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Lerwick Observatory

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Lerwick Observatory is located on the Shetland Mainland, on a ridge of high ground 82 metres above sea level (with a wind vane at 93 metres), and about 2.5 kilometres southwest of Lerwick harbour, on moorland consisting of peat bog, heather and rocky outcrops.

The site was first established in 1919, with observations beginning in 1921, and the first full year of recordings being completed in 1922.

Meteorological observations

The observatory is operated by the Meteorological Office (Met Office) as a meteorological station which out routine synoptic observations and upper-air measurements. Further work arried out at the station includes the detection of thunderstorms, measurement of solar radiation, monitoring atmospheric pollution levels, and chemical sampling.

Ozone measurements

Lerwick is one of only two stations in the UK where ozone measurements are made - the other is located at Camborne in Cornwall. These stations are part of the UK Upper Air Observing Network, operated by the Met Office. Ground based Dobson Spectrophotometers are used to make daily measurements of total ozone, the largest part of which exists in the stratospheric ozone layer, at a height of 8-30 kilometres. Lerwick also carries out ozone concentration profiles, using balloon borne ozonesondes.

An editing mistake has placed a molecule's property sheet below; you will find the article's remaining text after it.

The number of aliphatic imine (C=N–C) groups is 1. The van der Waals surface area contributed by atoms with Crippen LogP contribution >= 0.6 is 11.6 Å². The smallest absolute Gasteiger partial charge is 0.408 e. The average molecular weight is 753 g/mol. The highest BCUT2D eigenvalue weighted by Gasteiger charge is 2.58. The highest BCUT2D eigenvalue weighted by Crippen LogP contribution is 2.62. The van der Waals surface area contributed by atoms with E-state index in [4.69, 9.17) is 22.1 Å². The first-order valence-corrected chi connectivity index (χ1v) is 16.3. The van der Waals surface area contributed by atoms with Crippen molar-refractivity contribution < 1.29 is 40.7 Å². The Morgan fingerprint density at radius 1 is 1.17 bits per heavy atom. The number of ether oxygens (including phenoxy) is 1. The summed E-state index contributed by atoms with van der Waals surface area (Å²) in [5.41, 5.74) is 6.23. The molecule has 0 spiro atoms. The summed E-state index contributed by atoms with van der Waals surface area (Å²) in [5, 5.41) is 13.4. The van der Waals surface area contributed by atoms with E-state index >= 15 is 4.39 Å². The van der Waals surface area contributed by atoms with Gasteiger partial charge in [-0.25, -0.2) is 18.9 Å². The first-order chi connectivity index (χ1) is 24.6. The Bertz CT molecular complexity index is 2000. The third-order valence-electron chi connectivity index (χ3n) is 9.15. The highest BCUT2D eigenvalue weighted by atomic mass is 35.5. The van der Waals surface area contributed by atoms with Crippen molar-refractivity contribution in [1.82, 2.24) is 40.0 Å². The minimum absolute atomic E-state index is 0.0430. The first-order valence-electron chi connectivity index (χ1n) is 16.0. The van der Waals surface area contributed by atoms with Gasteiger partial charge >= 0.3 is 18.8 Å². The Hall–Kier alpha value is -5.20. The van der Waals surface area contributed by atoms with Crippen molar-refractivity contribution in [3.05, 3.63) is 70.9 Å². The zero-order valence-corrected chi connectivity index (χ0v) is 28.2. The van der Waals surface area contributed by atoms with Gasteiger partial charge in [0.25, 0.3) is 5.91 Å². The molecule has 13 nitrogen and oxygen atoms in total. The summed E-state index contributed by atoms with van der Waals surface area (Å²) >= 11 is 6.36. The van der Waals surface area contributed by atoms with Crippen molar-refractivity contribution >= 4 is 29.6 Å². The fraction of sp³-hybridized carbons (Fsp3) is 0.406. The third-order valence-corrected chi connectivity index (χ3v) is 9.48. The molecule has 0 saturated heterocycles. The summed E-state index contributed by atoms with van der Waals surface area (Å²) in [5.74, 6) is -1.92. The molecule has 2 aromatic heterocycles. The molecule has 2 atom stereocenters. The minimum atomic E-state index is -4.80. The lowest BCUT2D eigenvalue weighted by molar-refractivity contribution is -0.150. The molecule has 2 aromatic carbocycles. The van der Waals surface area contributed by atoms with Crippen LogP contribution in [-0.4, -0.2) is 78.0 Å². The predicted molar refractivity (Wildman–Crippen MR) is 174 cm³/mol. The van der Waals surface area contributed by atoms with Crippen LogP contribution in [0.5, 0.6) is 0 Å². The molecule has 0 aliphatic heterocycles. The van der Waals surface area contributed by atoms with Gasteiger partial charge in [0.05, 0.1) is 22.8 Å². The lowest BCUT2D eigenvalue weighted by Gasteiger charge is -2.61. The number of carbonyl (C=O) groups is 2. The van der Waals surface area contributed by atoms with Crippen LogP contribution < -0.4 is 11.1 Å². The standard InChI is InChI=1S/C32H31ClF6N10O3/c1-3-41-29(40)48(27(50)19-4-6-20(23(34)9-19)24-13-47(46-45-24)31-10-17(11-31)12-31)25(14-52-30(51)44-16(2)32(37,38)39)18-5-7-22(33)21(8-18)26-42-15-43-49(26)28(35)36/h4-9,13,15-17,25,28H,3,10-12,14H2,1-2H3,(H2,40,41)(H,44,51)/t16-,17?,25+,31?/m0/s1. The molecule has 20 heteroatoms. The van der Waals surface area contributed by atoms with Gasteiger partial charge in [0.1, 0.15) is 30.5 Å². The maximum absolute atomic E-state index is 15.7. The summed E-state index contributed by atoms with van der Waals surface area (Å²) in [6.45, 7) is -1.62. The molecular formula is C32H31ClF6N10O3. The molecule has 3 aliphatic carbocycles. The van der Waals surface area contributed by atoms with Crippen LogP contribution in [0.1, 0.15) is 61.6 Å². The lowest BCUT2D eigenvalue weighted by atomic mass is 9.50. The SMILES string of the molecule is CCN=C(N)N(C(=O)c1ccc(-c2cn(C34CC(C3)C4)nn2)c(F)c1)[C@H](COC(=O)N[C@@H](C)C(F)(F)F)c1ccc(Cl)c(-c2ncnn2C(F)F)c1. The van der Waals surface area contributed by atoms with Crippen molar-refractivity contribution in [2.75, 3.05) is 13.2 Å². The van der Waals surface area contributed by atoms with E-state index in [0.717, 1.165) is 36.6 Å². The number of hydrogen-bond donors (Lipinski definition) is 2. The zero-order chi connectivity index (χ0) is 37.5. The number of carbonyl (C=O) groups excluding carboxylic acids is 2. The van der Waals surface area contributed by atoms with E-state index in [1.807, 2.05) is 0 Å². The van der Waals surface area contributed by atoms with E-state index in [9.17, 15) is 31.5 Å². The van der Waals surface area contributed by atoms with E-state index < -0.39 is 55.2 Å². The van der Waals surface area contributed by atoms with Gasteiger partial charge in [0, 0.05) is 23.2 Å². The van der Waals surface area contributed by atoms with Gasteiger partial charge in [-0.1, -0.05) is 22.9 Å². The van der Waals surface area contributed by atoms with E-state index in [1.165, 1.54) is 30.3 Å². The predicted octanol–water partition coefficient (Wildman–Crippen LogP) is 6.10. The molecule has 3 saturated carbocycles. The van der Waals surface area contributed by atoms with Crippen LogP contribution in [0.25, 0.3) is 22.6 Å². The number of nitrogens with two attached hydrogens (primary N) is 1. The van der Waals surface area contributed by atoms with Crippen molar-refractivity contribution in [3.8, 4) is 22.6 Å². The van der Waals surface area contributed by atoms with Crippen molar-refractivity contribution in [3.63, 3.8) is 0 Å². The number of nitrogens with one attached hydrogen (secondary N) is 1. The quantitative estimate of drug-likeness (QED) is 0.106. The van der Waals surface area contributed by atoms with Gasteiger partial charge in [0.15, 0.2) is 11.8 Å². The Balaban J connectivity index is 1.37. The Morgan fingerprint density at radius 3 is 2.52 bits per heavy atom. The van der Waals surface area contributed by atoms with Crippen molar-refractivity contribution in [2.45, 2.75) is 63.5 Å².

Magnetic observations

Responsibility for magnetic observations on the site passed from the Met Office to BGS (British Geological Survey) in 1968.[1]

The station[2] is linked to INTERMAGNET,[3] the International Real-time Magnetic Observatory Network, a global network of observatories which monitors the Earth's magnetic field. Measurements at the site are carried out utilising a three component fluxgate, and total field proton magnetometers.

Seismic observations

BGS uses Lerwick as a seismological station, recording data from a local three-component seismometer set, and from the Shetland seismic array, using a radio link.

Cold War connection

The observatory earned its place in a Scottish CND listing because it is the location of a Met Office station, and is said to provide reports which are important for the operation of radar and sonar in the area. The online page has gone, but the reference can still be seen in their publication, Fortress Scotland.

References

1 Lerwick Magnetic Observatory

2 Lerwick Observatory

3 INTERMAGNET

External links


Aerial views


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